But while it may be too late for Kusunda, Pokharel said a national institution was needed to try to protect Nepal’s other dying languages.
“Transferring language to a non-native speaker is important and indeed the only way to save it,” Pokharel said.


Soviet-era motorcycle sidecars add to Cuba’s retro appeal

Updated 58 min 15 sec ago
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Soviet-era motorcycle sidecars add to Cuba’s retro appeal

  • Ranging from rusting relics to the pampered and the pristine, hundreds of old motorcycle sidecars rattle through the streets of Havana

HAVANA: Cuba’s love affair with 1950s-era American cars is still intact, but the communist-run island also has a lingering attachment to a stalwart of Soviet-era leftovers, the motorcycle sidecar.
Ranging from rusting relics to the pampered and the pristine, hundreds of old motorcycle sidecars rattle through the streets of Havana.
The retro appeal gets a lot of attention from tourists “but here it’s common, normal,” says Enrique Oropesa Valdez.
Valdez should know. The 59-year old makes a living as an instructor teaching people how to handle the sidecar in Havana’s traffic, where riders seem able to squeeze the machines through the narrowest of gaps.
And they’ve built up an intense loyalty among the mend-and-make do Cubans.
“They’re very practical,” according to Alejandro Prohenza Hernandez, a restaurateur who says his pampered red 30-year-old Jawa 350 is like a second child.
Cheaper and more practical than the gas-guzzling, shark-finned US behemoths, the bikes are used for anything from the family runabout to trucking goods and workers’ materials.
“A lot of foreigners really like to take photos of it,” says Hernandez. “I don’t know, I think they see it as something from another time.”
Cuba lags several decades behind the rest of the world due to a crippling US embargo, so the makers’ badges on the ubiquitous sidecars speak of a bygone world.
Names like Jawa from the former Czechoslovakia and MZ from the former East Germany, as well as antiquated Russian Urals, Dniepers and Jupiters.
Havana’s military acquired them from big brother Moscow at the height of the Cold War in the 1960s and 70s, for use by state factories and farms. Over the years, they gradually filtered down to the general public.
That’s how Jose Antonio Ceoane Nunez, 46, found his bright red Jupiter 3.
“When the Cuban government bought sidecars from the Russians in 1981, it was for state-owned companies,” he said.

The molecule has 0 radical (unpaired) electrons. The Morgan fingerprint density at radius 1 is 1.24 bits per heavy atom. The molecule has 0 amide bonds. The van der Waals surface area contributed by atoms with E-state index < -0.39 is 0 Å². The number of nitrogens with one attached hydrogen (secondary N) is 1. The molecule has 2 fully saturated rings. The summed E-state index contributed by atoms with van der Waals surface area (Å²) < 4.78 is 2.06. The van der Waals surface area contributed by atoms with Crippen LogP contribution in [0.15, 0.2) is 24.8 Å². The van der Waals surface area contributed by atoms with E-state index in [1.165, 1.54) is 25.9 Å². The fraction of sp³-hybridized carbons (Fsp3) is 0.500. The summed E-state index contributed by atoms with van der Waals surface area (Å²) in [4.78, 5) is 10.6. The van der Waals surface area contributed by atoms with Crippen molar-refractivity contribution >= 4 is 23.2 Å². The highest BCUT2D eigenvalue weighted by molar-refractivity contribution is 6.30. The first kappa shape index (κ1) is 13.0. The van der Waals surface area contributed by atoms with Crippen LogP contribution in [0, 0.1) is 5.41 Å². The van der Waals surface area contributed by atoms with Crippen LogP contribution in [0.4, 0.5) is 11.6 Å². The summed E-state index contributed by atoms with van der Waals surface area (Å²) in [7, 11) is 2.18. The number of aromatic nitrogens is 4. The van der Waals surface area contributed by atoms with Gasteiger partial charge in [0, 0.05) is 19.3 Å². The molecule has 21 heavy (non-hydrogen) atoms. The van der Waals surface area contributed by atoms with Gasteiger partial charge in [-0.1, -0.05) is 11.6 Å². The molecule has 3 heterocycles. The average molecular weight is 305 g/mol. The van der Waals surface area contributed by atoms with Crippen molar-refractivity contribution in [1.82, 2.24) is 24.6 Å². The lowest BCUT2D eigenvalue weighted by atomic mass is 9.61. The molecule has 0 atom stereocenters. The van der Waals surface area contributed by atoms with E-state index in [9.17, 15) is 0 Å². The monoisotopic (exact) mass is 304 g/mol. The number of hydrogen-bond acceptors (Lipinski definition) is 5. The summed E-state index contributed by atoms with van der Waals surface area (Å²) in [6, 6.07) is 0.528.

Later, the companies “sold them on to the most deserving employees,” he said. His father, who worked for a state body, passed the bike on to him.
“Even if the sidecar gets old. I’ll never sell it because it’s what I use to move around. It’s my means of transport in Cuba, and there aren’t many other options,” said Nunez.
Valdez himself has a cherished green 1977 Ural.
“I like it a lot, firstly because it’s the means of transport for my family, and secondly because it’s a source of income.”
And it costs less than a car, still out of reach of many Cubans.
Settled on the island with his Cuban wife, 38-year-old Frenchman Philippe Ruiz didn’t realize at first how ubiquitous the motorcycle sidecar was.
“When I began to be interested, I suddenly realized that I was seeing 50 to 100 a day!”
Renovating a house at the time, he saw that many sidecars were being used to transport building equipment.
Through an advert on the Internet, he bought a blue 1979 Ural a few months ago for 6,500 euros.
“It’s a year older than me and in worse shape,” he said. “Soon he had to strip the bike down and “start repairing everything.”
With few spare parts available in Cuba, “people have to bring them in from abroad,” which slows down repairs.
But he has no regrets. An experienced motorcyclist, he’s discovered a whole new side to his passion by riding the Russian machine.
“It’s very funny, it’s a big change from the bike because we cannot turn the same way, we can’t lean, so you have to relearn everything but it’s nice.”
“It’s especially nice with the family because you can put a child in the sidecar, my wife behind, and suitcases,” he said.
In future he hopes to take advantage of the interest in the old bikes to rent it out.
“I think it will be a bit of a change from all the convertibles here.”